Art and science explode in stunning brain artwork

PIC BY: GREG DUNN AND WILL DRINKER / CATERS

These stunning images showcase the incredible complexity of the human brain through an explosive fusion of art and science.

The most elaborate artistic visualisation of the brain in the world, the work highlights what is happening inside the human brain while an individual is looking at such a masterpiece.

Artists Dr. Greg Dunn and Dr. Brian Edwards hope this work – entitled Self Reflected because it is your brain perceiving itself – will increase appreciation for the brain‘s complexity through the power of art.

The shimmering work, however, is not a brain scan – it was created using a combination of deep neuroscience research, hand drawing, algorithmic simulations, photolithography, and finished in gold leaf.

PIC BY: GREG DUNN AND WILL DRINKER / CATERS

Greg, from Philadelphia, USA, said: “We wanted to create an unprecedented insight into the human brain.

“Existing visualizations were limited in scope, complexity, and Self Reflected was designed to be a resource for both brain professionals due to its high level of accuracy and for the lay public due to its ability to communicate the brain‘s complexity and beauty directly through emotion and perception.”

The project took two years and required the help of two neuroscience, four art, and one engineering undergraduate assistants, and with the assistance of many advisors and collaborators.

Self Reflected contains the animated circuitry of 500,000 neurons and is made of 25 individually etched and gilded plates which make up an three-by-four-meter representation of a single brain slice.

PIC BY: GREG DUNN AND WILL DRINKER / CATERS

Its reflective animations depict 500 millionths of a second of actual brain time.

The pair painted every neuron by blowing ink around on paper, scanned them into the computer, and then used them as building blocks to ‘paint’ the entire brain slice.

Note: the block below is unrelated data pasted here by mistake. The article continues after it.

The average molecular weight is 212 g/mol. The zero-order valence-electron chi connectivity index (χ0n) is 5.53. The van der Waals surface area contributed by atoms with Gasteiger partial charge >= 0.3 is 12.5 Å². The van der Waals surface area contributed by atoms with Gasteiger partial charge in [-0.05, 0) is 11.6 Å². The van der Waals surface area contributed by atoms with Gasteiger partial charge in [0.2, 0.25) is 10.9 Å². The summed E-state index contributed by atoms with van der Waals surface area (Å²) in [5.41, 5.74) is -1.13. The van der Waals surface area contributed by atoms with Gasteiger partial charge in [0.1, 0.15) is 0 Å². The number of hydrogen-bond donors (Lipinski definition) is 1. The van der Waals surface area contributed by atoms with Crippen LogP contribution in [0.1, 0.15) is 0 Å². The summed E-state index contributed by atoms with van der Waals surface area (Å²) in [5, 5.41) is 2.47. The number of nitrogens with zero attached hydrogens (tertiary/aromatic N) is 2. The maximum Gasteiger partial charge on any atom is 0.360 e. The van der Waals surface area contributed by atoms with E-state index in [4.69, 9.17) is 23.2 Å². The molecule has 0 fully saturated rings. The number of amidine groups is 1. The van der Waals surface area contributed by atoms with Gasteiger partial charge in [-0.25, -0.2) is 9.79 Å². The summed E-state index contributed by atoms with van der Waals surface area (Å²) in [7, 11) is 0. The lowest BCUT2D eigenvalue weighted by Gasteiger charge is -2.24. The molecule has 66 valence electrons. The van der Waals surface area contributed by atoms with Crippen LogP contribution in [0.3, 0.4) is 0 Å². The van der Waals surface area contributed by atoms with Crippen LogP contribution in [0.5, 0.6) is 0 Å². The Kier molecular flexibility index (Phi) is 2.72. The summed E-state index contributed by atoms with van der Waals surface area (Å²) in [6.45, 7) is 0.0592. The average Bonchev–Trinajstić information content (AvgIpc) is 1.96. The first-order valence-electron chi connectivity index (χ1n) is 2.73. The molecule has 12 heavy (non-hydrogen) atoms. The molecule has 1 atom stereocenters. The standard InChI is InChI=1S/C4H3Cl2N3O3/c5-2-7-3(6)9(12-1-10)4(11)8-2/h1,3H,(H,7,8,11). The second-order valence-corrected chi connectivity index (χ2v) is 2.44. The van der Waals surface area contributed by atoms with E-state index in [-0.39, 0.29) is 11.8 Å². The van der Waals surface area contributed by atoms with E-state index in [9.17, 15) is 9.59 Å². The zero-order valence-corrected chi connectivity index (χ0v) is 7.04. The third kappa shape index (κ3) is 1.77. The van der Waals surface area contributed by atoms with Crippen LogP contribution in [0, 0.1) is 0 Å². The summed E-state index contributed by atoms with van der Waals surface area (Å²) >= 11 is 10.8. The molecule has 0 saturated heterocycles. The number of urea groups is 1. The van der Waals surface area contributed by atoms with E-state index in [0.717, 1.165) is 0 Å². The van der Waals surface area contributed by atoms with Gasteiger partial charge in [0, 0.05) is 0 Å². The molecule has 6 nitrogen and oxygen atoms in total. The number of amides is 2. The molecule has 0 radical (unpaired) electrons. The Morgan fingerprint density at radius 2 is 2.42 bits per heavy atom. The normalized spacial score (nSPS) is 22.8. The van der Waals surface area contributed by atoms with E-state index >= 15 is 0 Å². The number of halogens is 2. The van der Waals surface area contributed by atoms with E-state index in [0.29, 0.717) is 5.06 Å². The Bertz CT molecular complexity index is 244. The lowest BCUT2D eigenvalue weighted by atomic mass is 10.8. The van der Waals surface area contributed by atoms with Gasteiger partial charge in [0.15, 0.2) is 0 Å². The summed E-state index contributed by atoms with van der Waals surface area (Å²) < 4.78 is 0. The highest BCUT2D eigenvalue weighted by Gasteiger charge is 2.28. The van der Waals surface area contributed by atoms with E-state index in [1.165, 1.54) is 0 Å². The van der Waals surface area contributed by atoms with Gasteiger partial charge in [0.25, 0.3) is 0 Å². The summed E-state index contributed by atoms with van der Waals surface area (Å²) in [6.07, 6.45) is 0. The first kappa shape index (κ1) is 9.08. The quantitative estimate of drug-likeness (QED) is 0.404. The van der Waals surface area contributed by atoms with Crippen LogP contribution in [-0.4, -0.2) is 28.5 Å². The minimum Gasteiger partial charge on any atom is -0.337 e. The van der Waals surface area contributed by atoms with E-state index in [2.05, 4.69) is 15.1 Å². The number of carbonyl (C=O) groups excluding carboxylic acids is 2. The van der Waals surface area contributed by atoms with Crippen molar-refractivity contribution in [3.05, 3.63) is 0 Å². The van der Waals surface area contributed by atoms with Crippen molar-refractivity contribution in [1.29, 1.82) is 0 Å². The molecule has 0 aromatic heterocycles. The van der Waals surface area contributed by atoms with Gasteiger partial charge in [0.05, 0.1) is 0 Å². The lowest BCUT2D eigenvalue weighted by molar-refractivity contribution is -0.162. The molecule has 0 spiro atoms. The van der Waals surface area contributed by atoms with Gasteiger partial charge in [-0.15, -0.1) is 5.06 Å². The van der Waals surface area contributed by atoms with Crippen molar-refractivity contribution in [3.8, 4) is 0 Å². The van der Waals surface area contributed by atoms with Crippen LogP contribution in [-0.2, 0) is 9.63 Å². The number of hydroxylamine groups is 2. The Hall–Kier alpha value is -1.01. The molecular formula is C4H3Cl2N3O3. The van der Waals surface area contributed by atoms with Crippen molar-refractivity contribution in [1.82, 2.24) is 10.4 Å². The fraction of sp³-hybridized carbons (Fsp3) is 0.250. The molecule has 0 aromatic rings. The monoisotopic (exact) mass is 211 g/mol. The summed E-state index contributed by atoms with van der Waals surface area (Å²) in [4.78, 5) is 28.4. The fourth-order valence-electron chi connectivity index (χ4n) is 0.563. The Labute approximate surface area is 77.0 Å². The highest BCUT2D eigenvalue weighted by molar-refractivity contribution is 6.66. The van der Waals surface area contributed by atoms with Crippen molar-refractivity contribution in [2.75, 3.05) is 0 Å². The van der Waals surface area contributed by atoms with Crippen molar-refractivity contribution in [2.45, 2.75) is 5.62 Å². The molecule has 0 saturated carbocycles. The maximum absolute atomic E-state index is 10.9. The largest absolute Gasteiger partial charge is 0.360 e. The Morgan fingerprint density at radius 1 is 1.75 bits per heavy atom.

Once the regions were painted with neurons, a custom computer algorithm helped to realistically construct circuits and make animations of the neurons communicating with one another.

As light passes over the work for a period of five seconds, an explosion of connections come to life at a speed around 10,000 times slower than in the human brain, so that the activity can be seen clearly.

PIC BY: GREG DUNN AND WILL DRINKER / CATERS

Greg added: “This was the most challenging project that either Brian or I have ever worked on.

“We dedicated years of our lives to this project in an attempt to greatly enrich the way in which the average person thinks about their own brain.”

The technique the artists invented to create such an effect, which the pair call microetching, is similar to how computer chips are created.

By covering these etches in gold leaf, the final work achieves a golden reflectiveness that can appear in a huge number of ways depending on how it is lit.

The piece was funded by the National Science Foundation, an American organization that funds basic science research, and the first edition of Self Reflected hangs in the Franklin Institute, a science museum in Philadelphia.

Greg said: “Self Reflected is designed to give everybody – kids, teachers, bankers, farmers, the poor, the rich – an opportunity to step back and marvel at the wonder of human consciousness.

“In a time of global divisiveness, our shared privilege of each having one of these magnificent machines in our skulls can help to remind us to use it wisely and compassionately.”

More information and artwork from the project can be found at http://www.gregadunn.com/self-reflected/